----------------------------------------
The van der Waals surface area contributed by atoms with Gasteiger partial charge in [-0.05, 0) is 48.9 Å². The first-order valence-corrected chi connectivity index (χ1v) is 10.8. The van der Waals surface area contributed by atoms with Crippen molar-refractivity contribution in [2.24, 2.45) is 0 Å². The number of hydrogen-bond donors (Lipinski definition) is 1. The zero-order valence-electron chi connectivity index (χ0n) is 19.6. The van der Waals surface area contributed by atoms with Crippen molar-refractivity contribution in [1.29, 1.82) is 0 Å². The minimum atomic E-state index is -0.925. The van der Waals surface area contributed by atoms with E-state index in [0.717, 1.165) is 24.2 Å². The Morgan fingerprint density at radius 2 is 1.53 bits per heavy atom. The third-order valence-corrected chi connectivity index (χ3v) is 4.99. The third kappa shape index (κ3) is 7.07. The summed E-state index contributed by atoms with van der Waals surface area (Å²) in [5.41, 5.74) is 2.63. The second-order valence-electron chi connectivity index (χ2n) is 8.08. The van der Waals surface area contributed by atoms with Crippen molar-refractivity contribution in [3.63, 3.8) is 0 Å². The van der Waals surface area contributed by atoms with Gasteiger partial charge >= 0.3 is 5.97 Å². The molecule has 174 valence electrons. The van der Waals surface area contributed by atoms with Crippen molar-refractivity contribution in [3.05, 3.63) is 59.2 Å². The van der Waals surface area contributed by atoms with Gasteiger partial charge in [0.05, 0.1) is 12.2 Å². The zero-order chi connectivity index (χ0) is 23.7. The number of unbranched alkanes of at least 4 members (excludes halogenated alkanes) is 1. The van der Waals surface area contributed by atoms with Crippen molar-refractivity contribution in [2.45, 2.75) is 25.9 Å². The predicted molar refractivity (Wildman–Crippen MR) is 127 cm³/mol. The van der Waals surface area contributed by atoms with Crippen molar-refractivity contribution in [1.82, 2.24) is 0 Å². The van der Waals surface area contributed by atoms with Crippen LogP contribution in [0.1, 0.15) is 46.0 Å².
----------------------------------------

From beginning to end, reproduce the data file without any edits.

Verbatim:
The van der Waals surface area contributed by atoms with Gasteiger partial charge in [-0.05, 0) is 48.9 Å². The first-order valence-corrected chi connectivity index (χ1v) is 10.8. The van der Waals surface area contributed by atoms with Crippen molar-refractivity contribution in [2.24, 2.45) is 0 Å². The number of hydrogen-bond donors (Lipinski definition) is 1. The zero-order valence-electron chi connectivity index (χ0n) is 19.6. The van der Waals surface area contributed by atoms with Crippen molar-refractivity contribution in [1.29, 1.82) is 0 Å². The minimum atomic E-state index is -0.925. The van der Waals surface area contributed by atoms with E-state index in [0.717, 1.165) is 24.2 Å². The Morgan fingerprint density at radius 2 is 1.53 bits per heavy atom. The third-order valence-corrected chi connectivity index (χ3v) is 4.99. The third kappa shape index (κ3) is 7.07. The summed E-state index contributed by atoms with van der Waals surface area (Å²) in [5.41, 5.74) is 2.63. The second-order valence-electron chi connectivity index (χ2n) is 8.08. The van der Waals surface area contributed by atoms with Crippen molar-refractivity contribution in [3.63, 3.8) is 0 Å². The van der Waals surface area contributed by atoms with Gasteiger partial charge >= 0.3 is 5.97 Å². The molecule has 174 valence electrons. The van der Waals surface area contributed by atoms with Crippen molar-refractivity contribution in [3.05, 3.63) is 59.2 Å². The van der Waals surface area contributed by atoms with Gasteiger partial charge in [0.05, 0.1) is 12.2 Å². The zero-order chi connectivity index (χ0) is 23.7. The number of unbranched alkanes of at least 4 members (excludes halogenated alkanes) is 1. The van der Waals surface area contributed by atoms with Crippen molar-refractivity contribution in [2.45, 2.75) is 25.9 Å². The predicted molar refractivity (Wildman–Crippen MR) is 127 cm³/mol. The van der Waals surface area contributed by atoms with Crippen molar-refractivity contribution in [1.82, 2.24) is 0 Å². The van der Waals surface area contributed by atoms with Crippen LogP contribution in [0.1, 0.15) is 46.0 Å².